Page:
Forestry England are confident that their woodland creation target will be met or exceeded. Forestry England have planted all suitable land available on their estate and are finding ways to lease or buy more land suitable for woodland creation.

The Forestry England Woodland Partnership, which enables Forestry England to lease land for woodland creation, launched in March 2021. The process of engaging landowners, negotiating lease teams, and planning and designing new woodlands typically takes 12–18 months, so there has only been one planting season in which Forestry England could create new woodlands on leasehold land. They have planted 189 hectares of new woodland on leasehold land to date and expect to plant another 267 hectares by 2026/27.

In addition, we have recently extended the Woodland Partnership offer to enable Forestry England to purchase freehold land for woodland creation. They have already exceeded their acquisition targets for 2023/24 and recently completed on the sale of a 220-hectare site for woodland creation. Forestry England currently have a further 138 hectares of sites under offer.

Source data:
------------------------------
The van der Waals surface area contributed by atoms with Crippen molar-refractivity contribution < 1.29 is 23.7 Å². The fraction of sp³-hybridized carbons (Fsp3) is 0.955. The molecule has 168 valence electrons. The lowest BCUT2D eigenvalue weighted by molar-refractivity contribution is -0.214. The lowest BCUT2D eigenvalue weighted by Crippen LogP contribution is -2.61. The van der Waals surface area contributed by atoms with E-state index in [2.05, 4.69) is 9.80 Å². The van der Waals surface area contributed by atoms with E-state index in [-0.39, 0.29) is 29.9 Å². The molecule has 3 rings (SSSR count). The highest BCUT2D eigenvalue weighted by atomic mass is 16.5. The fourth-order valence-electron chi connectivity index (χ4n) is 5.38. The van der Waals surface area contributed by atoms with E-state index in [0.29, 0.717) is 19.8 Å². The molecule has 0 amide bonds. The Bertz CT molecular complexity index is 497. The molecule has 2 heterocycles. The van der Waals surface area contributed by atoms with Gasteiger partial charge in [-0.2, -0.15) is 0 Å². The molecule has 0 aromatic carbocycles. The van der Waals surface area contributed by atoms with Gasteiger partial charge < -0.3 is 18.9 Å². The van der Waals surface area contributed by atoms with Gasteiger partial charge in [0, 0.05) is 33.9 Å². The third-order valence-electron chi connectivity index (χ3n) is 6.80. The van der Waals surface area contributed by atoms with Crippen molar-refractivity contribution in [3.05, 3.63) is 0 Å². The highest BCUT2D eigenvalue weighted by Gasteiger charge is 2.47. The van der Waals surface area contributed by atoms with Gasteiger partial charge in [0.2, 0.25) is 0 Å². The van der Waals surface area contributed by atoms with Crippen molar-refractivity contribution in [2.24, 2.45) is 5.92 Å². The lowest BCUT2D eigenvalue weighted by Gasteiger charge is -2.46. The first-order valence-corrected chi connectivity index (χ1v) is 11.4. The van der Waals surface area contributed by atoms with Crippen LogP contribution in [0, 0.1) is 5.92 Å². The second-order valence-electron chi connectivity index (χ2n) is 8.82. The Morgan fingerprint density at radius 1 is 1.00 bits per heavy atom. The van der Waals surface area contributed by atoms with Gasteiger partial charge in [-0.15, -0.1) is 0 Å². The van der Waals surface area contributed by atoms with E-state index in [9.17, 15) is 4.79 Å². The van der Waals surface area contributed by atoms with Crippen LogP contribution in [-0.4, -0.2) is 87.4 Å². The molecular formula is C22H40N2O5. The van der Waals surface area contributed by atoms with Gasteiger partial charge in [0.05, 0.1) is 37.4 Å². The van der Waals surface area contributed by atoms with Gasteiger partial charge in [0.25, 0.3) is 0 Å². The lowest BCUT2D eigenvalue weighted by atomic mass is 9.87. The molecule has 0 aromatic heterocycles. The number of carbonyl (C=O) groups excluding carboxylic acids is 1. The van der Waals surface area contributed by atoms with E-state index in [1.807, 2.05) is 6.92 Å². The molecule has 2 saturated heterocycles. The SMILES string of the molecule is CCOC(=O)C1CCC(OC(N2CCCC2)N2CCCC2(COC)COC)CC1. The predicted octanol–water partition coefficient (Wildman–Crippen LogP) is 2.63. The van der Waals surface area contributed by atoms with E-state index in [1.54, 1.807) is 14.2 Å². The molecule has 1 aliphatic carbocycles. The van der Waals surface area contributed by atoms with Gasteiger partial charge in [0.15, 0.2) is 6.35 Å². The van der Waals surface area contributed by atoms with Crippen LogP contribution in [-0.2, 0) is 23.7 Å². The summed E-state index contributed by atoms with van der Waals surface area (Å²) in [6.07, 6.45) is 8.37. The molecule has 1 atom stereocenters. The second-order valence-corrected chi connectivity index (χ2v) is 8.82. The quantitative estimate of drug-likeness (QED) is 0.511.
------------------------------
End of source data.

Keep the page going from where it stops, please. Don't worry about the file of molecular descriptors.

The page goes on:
6)In addition to planting new woodland where possible and using good forestry practice to do so, we recommend that Ministers ensure that Forestry England has sufficient resources to restock cleared forest areas as soon as possible, to ensure that Forestry England at least maintains its contribution to future timber supply. (Paragraph 66)